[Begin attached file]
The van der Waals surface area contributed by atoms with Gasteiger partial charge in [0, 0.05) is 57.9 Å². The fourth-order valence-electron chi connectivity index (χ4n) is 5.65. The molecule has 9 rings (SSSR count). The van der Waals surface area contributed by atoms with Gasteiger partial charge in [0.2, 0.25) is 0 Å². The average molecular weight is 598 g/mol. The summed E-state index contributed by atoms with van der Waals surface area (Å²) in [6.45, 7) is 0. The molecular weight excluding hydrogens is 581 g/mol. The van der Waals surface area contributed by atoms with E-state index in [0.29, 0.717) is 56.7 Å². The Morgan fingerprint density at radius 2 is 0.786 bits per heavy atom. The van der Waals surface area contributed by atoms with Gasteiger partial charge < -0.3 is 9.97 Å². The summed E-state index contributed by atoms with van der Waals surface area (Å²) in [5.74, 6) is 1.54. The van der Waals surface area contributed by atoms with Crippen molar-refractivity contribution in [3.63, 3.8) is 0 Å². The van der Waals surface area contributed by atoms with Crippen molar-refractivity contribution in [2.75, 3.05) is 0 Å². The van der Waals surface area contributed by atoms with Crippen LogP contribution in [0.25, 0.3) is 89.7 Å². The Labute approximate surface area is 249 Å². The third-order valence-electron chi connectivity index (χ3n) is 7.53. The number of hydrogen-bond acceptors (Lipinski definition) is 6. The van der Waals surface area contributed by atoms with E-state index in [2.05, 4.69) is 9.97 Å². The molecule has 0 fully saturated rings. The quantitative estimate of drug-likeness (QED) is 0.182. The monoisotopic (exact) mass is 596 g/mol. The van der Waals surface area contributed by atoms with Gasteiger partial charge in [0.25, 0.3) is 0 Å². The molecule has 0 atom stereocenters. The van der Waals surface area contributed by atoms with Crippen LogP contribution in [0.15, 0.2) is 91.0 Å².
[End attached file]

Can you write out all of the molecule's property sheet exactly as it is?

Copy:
The van der Waals surface area contributed by atoms with Gasteiger partial charge in [0, 0.05) is 57.9 Å². The fourth-order valence-electron chi connectivity index (χ4n) is 5.65. The molecule has 9 rings (SSSR count). The van der Waals surface area contributed by atoms with Gasteiger partial charge in [0.2, 0.25) is 0 Å². The average molecular weight is 598 g/mol. The summed E-state index contributed by atoms with van der Waals surface area (Å²) in [6.45, 7) is 0. The molecular weight excluding hydrogens is 581 g/mol. The van der Waals surface area contributed by atoms with E-state index in [0.29, 0.717) is 56.7 Å². The Morgan fingerprint density at radius 2 is 0.786 bits per heavy atom. The van der Waals surface area contributed by atoms with Gasteiger partial charge < -0.3 is 9.97 Å². The summed E-state index contributed by atoms with van der Waals surface area (Å²) in [5.74, 6) is 1.54. The van der Waals surface area contributed by atoms with Crippen molar-refractivity contribution in [3.63, 3.8) is 0 Å². The van der Waals surface area contributed by atoms with Crippen molar-refractivity contribution in [2.75, 3.05) is 0 Å². The van der Waals surface area contributed by atoms with Crippen LogP contribution in [0.25, 0.3) is 89.7 Å². The Labute approximate surface area is 249 Å². The third-order valence-electron chi connectivity index (χ3n) is 7.53. The number of hydrogen-bond acceptors (Lipinski definition) is 6. The van der Waals surface area contributed by atoms with E-state index in [2.05, 4.69) is 9.97 Å². The molecule has 0 fully saturated rings. The quantitative estimate of drug-likeness (QED) is 0.182. The monoisotopic (exact) mass is 596 g/mol. The van der Waals surface area contributed by atoms with Gasteiger partial charge in [0.25, 0.3) is 0 Å². The molecule has 0 atom stereocenters. The van der Waals surface area contributed by atoms with Crippen LogP contribution in [0.15, 0.2) is 91.0 Å².